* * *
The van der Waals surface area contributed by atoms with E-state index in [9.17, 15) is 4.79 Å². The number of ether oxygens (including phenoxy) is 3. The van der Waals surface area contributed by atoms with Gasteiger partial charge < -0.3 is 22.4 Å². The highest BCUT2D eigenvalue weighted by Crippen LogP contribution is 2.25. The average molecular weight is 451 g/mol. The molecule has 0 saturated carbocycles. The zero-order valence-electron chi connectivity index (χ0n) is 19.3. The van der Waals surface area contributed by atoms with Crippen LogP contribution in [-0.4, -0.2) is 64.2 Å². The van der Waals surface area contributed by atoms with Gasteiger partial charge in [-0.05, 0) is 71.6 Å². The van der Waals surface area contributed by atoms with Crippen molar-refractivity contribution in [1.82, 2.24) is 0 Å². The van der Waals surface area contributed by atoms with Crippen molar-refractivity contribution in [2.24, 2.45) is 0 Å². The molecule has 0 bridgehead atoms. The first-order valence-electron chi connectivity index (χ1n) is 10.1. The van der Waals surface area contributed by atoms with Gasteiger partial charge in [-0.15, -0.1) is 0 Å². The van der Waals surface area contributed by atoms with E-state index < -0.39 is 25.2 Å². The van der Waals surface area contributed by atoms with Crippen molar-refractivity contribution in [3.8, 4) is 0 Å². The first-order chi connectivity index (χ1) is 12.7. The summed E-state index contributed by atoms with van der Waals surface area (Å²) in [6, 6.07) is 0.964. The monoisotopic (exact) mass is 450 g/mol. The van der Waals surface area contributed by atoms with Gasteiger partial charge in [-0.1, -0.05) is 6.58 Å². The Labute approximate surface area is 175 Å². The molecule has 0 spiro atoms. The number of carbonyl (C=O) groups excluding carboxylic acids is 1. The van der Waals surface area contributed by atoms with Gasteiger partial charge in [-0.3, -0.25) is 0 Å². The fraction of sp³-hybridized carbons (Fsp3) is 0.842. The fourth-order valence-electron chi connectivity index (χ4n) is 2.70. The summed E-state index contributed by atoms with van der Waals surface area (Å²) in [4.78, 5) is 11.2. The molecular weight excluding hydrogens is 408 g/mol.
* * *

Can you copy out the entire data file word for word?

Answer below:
The van der Waals surface area contributed by atoms with E-state index in [9.17, 15) is 4.79 Å². The number of ether oxygens (including phenoxy) is 3. The van der Waals surface area contributed by atoms with Gasteiger partial charge < -0.3 is 22.4 Å². The highest BCUT2D eigenvalue weighted by Crippen LogP contribution is 2.25. The average molecular weight is 451 g/mol. The molecule has 0 saturated carbocycles. The zero-order valence-electron chi connectivity index (χ0n) is 19.3. The van der Waals surface area contributed by atoms with Crippen LogP contribution in [-0.4, -0.2) is 64.2 Å². The van der Waals surface area contributed by atoms with Gasteiger partial charge in [-0.05, 0) is 71.6 Å². The van der Waals surface area contributed by atoms with Crippen molar-refractivity contribution in [1.82, 2.24) is 0 Å². The van der Waals surface area contributed by atoms with Crippen molar-refractivity contribution in [2.24, 2.45) is 0 Å². The molecule has 0 bridgehead atoms. The first-order valence-electron chi connectivity index (χ1n) is 10.1. The van der Waals surface area contributed by atoms with Gasteiger partial charge in [-0.15, -0.1) is 0 Å². The van der Waals surface area contributed by atoms with E-state index < -0.39 is 25.2 Å². The van der Waals surface area contributed by atoms with Crippen molar-refractivity contribution in [3.8, 4) is 0 Å². The first-order chi connectivity index (χ1) is 12.7. The summed E-state index contributed by atoms with van der Waals surface area (Å²) in [6, 6.07) is 0.964. The monoisotopic (exact) mass is 450 g/mol. The van der Waals surface area contributed by atoms with Gasteiger partial charge in [-0.1, -0.05) is 6.58 Å². The Labute approximate surface area is 175 Å². The molecule has 0 spiro atoms. The number of carbonyl (C=O) groups excluding carboxylic acids is 1. The van der Waals surface area contributed by atoms with Gasteiger partial charge in [-0.3, -0.25) is 0 Å². The fraction of sp³-hybridized carbons (Fsp3) is 0.842. The fourth-order valence-electron chi connectivity index (χ4n) is 2.70. The summed E-state index contributed by atoms with van der Waals surface area (Å²) in [4.78, 5) is 11.2. The molecular weight excluding hydrogens is 408 g/mol.